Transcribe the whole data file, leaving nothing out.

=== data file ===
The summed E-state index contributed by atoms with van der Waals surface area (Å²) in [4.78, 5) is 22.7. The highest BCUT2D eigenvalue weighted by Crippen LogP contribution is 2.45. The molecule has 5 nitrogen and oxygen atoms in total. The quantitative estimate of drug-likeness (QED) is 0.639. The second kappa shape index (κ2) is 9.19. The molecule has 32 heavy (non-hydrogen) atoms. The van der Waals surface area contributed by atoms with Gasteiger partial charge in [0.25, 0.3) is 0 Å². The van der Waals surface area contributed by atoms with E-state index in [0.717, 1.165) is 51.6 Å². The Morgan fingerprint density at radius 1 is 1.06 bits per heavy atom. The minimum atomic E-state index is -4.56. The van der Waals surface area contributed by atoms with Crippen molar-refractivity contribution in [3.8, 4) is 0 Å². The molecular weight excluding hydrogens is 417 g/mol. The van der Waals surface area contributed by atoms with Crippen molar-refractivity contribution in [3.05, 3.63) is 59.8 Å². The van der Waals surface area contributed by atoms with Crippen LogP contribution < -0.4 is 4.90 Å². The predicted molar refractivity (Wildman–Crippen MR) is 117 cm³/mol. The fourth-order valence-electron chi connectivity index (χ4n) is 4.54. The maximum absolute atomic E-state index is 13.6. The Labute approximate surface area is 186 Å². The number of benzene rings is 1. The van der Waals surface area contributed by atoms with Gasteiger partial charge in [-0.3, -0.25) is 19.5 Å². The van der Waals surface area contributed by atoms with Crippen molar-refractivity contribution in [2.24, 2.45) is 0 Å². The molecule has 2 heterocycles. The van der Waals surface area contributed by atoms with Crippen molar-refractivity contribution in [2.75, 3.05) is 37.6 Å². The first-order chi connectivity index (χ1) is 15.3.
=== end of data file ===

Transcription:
The summed E-state index contributed by atoms with van der Waals surface area (Å²) in [4.78, 5) is 22.7. The highest BCUT2D eigenvalue weighted by Crippen LogP contribution is 2.45. The molecule has 5 nitrogen and oxygen atoms in total. The quantitative estimate of drug-likeness (QED) is 0.639. The second kappa shape index (κ2) is 9.19. The molecule has 32 heavy (non-hydrogen) atoms. The van der Waals surface area contributed by atoms with Gasteiger partial charge in [0.25, 0.3) is 0 Å². The van der Waals surface area contributed by atoms with E-state index in [0.717, 1.165) is 51.6 Å². The Morgan fingerprint density at radius 1 is 1.06 bits per heavy atom. The minimum atomic E-state index is -4.56. The van der Waals surface area contributed by atoms with Crippen molar-refractivity contribution in [3.8, 4) is 0 Å². The molecular weight excluding hydrogens is 417 g/mol. The van der Waals surface area contributed by atoms with Crippen molar-refractivity contribution in [3.05, 3.63) is 59.8 Å². The van der Waals surface area contributed by atoms with Crippen LogP contribution < -0.4 is 4.90 Å². The predicted molar refractivity (Wildman–Crippen MR) is 117 cm³/mol. The fourth-order valence-electron chi connectivity index (χ4n) is 4.54. The maximum absolute atomic E-state index is 13.6. The Labute approximate surface area is 186 Å². The number of benzene rings is 1. The van der Waals surface area contributed by atoms with Gasteiger partial charge in [-0.3, -0.25) is 19.5 Å². The van der Waals surface area contributed by atoms with Crippen molar-refractivity contribution in [2.24, 2.45) is 0 Å². The molecule has 2 heterocycles. The van der Waals surface area contributed by atoms with Crippen molar-refractivity contribution in [2.75, 3.05) is 37.6 Å². The first-order chi connectivity index (χ1) is 15.3.